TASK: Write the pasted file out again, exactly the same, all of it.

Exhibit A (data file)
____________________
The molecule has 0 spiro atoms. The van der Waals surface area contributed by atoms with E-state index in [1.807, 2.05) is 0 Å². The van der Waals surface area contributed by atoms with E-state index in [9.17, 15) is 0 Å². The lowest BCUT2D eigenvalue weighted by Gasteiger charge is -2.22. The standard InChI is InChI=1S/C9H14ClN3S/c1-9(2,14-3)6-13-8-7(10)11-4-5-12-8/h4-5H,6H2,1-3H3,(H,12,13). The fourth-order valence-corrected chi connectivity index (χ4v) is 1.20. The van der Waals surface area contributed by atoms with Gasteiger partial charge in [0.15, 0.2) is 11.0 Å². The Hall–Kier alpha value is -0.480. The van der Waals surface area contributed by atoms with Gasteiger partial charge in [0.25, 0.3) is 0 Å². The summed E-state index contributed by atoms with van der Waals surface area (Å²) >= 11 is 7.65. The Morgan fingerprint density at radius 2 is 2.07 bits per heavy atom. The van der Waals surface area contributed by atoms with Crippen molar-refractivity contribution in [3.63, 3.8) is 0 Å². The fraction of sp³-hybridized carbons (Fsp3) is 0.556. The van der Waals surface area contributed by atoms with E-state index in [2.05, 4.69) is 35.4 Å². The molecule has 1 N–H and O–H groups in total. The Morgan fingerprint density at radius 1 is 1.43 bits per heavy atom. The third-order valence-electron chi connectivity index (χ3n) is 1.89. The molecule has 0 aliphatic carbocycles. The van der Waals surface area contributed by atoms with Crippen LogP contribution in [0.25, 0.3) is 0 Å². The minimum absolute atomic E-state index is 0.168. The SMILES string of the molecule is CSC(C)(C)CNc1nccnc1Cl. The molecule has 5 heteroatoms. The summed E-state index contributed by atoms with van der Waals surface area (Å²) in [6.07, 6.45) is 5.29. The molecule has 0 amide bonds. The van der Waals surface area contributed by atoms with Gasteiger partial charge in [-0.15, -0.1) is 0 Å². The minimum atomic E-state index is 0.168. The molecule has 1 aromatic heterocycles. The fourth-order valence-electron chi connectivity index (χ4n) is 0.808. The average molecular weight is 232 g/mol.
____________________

The molecule has 0 spiro atoms. The van der Waals surface area contributed by atoms with E-state index in [1.807, 2.05) is 0 Å². The van der Waals surface area contributed by atoms with E-state index in [9.17, 15) is 0 Å². The lowest BCUT2D eigenvalue weighted by Gasteiger charge is -2.22. The standard InChI is InChI=1S/C9H14ClN3S/c1-9(2,14-3)6-13-8-7(10)11-4-5-12-8/h4-5H,6H2,1-3H3,(H,12,13). The fourth-order valence-corrected chi connectivity index (χ4v) is 1.20. The van der Waals surface area contributed by atoms with Gasteiger partial charge in [0.15, 0.2) is 11.0 Å². The Hall–Kier alpha value is -0.480. The van der Waals surface area contributed by atoms with Gasteiger partial charge in [0.25, 0.3) is 0 Å². The summed E-state index contributed by atoms with van der Waals surface area (Å²) >= 11 is 7.65. The Morgan fingerprint density at radius 2 is 2.07 bits per heavy atom. The van der Waals surface area contributed by atoms with Crippen molar-refractivity contribution in [3.63, 3.8) is 0 Å². The fraction of sp³-hybridized carbons (Fsp3) is 0.556. The van der Waals surface area contributed by atoms with E-state index in [2.05, 4.69) is 35.4 Å². The molecule has 1 N–H and O–H groups in total. The Morgan fingerprint density at radius 1 is 1.43 bits per heavy atom. The third-order valence-electron chi connectivity index (χ3n) is 1.89. The molecule has 0 aliphatic carbocycles. The van der Waals surface area contributed by atoms with Crippen LogP contribution in [0.25, 0.3) is 0 Å². The minimum absolute atomic E-state index is 0.168. The SMILES string of the molecule is CSC(C)(C)CNc1nccnc1Cl. The molecule has 5 heteroatoms. The summed E-state index contributed by atoms with van der Waals surface area (Å²) in [6.07, 6.45) is 5.29. The molecule has 0 amide bonds. The van der Waals surface area contributed by atoms with Gasteiger partial charge in [-0.15, -0.1) is 0 Å². The minimum atomic E-state index is 0.168. The molecule has 1 aromatic heterocycles. The fourth-order valence-electron chi connectivity index (χ4n) is 0.808. The average molecular weight is 232 g/mol.